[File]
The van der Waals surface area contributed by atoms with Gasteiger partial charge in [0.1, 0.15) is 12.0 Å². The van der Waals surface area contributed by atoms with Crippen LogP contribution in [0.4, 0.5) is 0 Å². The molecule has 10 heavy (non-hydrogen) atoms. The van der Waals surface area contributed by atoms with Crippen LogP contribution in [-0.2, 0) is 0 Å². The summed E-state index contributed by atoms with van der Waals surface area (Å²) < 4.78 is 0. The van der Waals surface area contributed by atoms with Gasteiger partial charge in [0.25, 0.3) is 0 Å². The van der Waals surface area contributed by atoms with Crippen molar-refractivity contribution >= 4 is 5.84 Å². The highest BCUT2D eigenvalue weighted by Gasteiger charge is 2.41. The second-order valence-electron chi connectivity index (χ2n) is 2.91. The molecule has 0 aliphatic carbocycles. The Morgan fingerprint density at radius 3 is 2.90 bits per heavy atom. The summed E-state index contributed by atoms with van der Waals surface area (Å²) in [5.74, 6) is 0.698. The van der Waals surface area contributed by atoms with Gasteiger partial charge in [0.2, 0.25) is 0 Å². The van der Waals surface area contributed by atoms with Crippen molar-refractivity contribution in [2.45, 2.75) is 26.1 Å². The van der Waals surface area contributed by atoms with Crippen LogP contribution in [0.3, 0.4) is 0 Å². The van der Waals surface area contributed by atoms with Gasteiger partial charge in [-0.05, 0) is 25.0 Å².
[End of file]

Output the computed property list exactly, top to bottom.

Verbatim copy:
The van der Waals surface area contributed by atoms with Gasteiger partial charge in [0.1, 0.15) is 12.0 Å². The van der Waals surface area contributed by atoms with Crippen LogP contribution in [0.4, 0.5) is 0 Å². The molecule has 10 heavy (non-hydrogen) atoms. The van der Waals surface area contributed by atoms with Crippen LogP contribution in [-0.2, 0) is 0 Å². The summed E-state index contributed by atoms with van der Waals surface area (Å²) < 4.78 is 0. The van der Waals surface area contributed by atoms with Gasteiger partial charge in [0.25, 0.3) is 0 Å². The van der Waals surface area contributed by atoms with Crippen molar-refractivity contribution >= 4 is 5.84 Å². The highest BCUT2D eigenvalue weighted by Gasteiger charge is 2.41. The second-order valence-electron chi connectivity index (χ2n) is 2.91. The molecule has 0 aliphatic carbocycles. The Morgan fingerprint density at radius 3 is 2.90 bits per heavy atom. The summed E-state index contributed by atoms with van der Waals surface area (Å²) in [5.74, 6) is 0.698. The van der Waals surface area contributed by atoms with Gasteiger partial charge in [0.2, 0.25) is 0 Å². The van der Waals surface area contributed by atoms with Crippen molar-refractivity contribution in [2.45, 2.75) is 26.1 Å². The van der Waals surface area contributed by atoms with Crippen LogP contribution in [0.3, 0.4) is 0 Å². The van der Waals surface area contributed by atoms with Gasteiger partial charge in [-0.05, 0) is 25.0 Å².